Here comes the neighborhood

This past spring, the Sacramento City Unified School District changed its logo. The familiar red apple will be replaced with a green apple—to remind everyone that the district is “going green.” At least, it will be as soon as the old stationary runs out. It’s a small gesture, but an important one.

A bigger and more important gesture would be to bring back the idea of the neighborhood school.

That’s the notion behind the Sacramento Comprehensive High School Coalition—a group of parents in the central city and East Sacramento trying to create a public high school in their neighborhood. They aim to replace the one that was lost when Sacramento High was handed over to Kevin Johnson’s St. Hope organization to run as a charter school.

Their argument for a “pedestrian-friendly comprehensive high school” seems pretty reasonable and straightforward to Bites.

After all the Bitescave was chosen for similar reasons— it’s in a neighborhood that will allow Nibbles and Bits to walk or bike to decent schools all the way through 12th grade. (Plus, it has weird decrepit strip malls, tasty ramen joints, public transportation and hella trees.)

The coalition wants to swap the high-performing West Campus High with St. Hope’s charter school at Sac High.

West’s current digs would be a cozier fit for the under-enrolled charter school, while the bigger Sac High building would allow West Campus, which has a long waiting list, to expand.

The swap could also mean a much needed high-school campus for students who now drive to other neighborhoods, even other districts.

“What other entity is putting so many cars on the road?” asks James Broderick, who has been working the environmental angles for the coalition.

Broderick’s own kids carpool to Rio Americano High, in the neighboring San Juan Unified School District.

That’s his choice—no one’s twisting his arm. But lots of parents are doing the same. Last year, SCUSD granted more than 600 inter-district transfers for high-school students who wanted to go to school outside the district. That’s a costly situation for the district, which loses about $5,000 on each student who transfers.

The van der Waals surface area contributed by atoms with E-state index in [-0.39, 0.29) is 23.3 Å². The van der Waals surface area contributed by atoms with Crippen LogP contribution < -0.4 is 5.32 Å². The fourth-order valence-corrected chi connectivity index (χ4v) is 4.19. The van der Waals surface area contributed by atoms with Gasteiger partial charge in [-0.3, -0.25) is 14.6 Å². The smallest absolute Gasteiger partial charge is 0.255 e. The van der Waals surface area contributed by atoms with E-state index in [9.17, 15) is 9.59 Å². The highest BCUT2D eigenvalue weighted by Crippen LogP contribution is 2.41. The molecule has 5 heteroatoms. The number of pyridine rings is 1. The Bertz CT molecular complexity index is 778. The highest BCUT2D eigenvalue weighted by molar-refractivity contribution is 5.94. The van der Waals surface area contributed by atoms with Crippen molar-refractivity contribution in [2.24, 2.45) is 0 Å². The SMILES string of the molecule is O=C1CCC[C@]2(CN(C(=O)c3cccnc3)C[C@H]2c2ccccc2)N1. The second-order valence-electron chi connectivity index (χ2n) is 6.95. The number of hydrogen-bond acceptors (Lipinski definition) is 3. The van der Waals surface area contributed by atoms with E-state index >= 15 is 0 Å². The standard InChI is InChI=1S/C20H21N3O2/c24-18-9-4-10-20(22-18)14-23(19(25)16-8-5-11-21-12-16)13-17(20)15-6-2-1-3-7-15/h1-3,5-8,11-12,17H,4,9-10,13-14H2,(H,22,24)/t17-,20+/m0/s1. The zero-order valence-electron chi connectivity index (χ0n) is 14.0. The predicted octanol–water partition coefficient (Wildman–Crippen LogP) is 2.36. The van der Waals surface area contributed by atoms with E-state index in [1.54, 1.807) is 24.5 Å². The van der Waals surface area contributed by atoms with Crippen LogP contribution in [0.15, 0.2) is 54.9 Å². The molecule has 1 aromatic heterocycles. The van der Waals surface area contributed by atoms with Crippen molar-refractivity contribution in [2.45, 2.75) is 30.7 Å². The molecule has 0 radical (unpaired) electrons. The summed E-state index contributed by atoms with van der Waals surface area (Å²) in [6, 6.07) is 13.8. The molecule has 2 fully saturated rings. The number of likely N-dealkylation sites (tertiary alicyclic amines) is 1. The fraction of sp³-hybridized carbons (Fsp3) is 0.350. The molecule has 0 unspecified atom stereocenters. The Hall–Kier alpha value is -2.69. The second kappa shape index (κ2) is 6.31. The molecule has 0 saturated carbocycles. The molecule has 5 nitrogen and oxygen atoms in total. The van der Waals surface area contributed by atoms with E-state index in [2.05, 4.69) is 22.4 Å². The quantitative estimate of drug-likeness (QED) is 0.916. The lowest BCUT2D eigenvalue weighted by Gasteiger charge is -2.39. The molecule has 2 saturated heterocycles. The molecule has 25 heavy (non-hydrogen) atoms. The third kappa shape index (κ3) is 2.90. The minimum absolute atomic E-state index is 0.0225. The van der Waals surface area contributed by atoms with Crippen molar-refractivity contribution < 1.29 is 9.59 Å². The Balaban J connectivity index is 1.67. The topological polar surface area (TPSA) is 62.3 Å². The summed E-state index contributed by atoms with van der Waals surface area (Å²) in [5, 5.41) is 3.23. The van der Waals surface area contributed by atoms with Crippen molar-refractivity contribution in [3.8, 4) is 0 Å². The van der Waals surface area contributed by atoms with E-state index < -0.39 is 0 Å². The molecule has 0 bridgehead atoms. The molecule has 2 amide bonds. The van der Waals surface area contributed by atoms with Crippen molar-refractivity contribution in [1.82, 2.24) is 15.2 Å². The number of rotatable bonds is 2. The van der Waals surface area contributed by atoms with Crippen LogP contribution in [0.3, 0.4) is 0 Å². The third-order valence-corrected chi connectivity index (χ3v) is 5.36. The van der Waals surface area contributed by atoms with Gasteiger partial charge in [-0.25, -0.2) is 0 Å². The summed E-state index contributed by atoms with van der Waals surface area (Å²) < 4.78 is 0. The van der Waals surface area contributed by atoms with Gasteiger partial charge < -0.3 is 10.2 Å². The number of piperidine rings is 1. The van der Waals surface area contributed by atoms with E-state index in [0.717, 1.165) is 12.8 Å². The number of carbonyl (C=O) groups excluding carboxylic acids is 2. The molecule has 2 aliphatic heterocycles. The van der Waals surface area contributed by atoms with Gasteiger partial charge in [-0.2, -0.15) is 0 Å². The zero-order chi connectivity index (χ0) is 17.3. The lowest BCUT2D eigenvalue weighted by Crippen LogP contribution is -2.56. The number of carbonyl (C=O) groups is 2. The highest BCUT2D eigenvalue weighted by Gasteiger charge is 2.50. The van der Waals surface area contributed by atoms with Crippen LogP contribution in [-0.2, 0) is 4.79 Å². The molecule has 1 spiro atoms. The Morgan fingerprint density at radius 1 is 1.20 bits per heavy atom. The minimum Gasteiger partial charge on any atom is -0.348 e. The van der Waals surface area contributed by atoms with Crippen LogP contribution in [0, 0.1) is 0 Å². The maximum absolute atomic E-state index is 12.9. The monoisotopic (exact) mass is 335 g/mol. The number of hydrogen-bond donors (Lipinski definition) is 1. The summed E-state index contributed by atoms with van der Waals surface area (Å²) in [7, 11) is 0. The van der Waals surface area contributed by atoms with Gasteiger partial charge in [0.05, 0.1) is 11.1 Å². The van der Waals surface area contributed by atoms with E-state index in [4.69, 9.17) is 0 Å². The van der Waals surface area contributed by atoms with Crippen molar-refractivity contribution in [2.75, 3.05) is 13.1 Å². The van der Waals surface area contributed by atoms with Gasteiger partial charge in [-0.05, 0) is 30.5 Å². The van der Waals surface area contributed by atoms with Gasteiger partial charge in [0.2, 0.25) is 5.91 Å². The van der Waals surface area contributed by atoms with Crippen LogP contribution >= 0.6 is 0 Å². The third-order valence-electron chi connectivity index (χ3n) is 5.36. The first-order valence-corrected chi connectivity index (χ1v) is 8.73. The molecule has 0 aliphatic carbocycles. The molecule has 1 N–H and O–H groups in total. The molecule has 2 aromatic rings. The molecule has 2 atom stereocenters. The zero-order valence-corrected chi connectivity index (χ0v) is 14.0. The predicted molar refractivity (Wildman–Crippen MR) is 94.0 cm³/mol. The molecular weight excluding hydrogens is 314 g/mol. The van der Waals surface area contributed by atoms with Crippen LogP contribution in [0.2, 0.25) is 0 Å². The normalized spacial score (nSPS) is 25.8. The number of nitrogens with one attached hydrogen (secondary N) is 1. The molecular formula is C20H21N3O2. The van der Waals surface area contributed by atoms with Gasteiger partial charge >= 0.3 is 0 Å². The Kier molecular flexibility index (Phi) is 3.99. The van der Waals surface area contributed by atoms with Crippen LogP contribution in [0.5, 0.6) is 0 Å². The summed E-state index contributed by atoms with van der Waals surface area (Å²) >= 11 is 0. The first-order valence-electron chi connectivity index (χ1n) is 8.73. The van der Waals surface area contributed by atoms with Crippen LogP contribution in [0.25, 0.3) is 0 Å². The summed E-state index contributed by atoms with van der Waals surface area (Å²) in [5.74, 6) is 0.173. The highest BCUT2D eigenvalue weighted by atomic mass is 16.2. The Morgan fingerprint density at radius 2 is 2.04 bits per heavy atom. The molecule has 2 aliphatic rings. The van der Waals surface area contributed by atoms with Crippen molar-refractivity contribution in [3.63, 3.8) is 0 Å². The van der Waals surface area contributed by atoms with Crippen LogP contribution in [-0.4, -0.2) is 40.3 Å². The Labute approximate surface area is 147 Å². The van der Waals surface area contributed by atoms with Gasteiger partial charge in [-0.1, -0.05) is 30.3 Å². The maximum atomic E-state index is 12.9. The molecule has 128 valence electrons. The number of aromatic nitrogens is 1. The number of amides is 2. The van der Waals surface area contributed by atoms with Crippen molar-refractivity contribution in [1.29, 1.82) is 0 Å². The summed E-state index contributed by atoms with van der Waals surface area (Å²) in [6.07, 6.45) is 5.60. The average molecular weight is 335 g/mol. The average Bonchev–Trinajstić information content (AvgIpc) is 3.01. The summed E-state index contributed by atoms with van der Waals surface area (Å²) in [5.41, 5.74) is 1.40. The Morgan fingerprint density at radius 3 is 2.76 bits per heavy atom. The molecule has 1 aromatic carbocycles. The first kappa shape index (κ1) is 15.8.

Throughout the district, parents are also abandoning their neighborhood schools to drive their kids to what Broderick calls “far-flung specialty campuses.”

For proof, he points to a set of “scattergrams” generated by the district, which show that a few boutique schools—like West Campus—draw huge percentages of their student population from far and wide, disregarding neighborhoods and school attendance areas.

Broderick figures, “No single entity in the entire Sacramento region is directly responsible for more air pollution and traffic congestion than SCUSD.”

For example, droves of people haul their kids to the elite Sutter Middle School in East Sacramento—many from neighborhoods like the Pocket and Greenhaven, when those folks have a perfectly good middle school in Sam Brannan.

Of course, Sutter parents flipped right the hell out when school board member Jeff Cuneo suggested moving Sutter to the under-enrolled Kit Carson campus, and making it more of a neighborhood school. That would free up the Sutter campus to serve as a small high school for the area.

West Campus parents hate the possibility of changes, too. West has an application process, and admits students in part on their academic record. The new school would have to accept at least some kids based on geography, not grades.

Sac High supporters have mobilized, too. The Sacramento Bee last week dusted off its perennial “don’t mess with success” editorial. Mayor Johnson’s Stand Up Sacramento education organization last week flooded Bites’ email with AstroTurf form letters demanding that the charter school be left alone in its prized facility.

And there’s a good chance the status quo will win the day. Too bad, though, for the idea of the neighborhood school.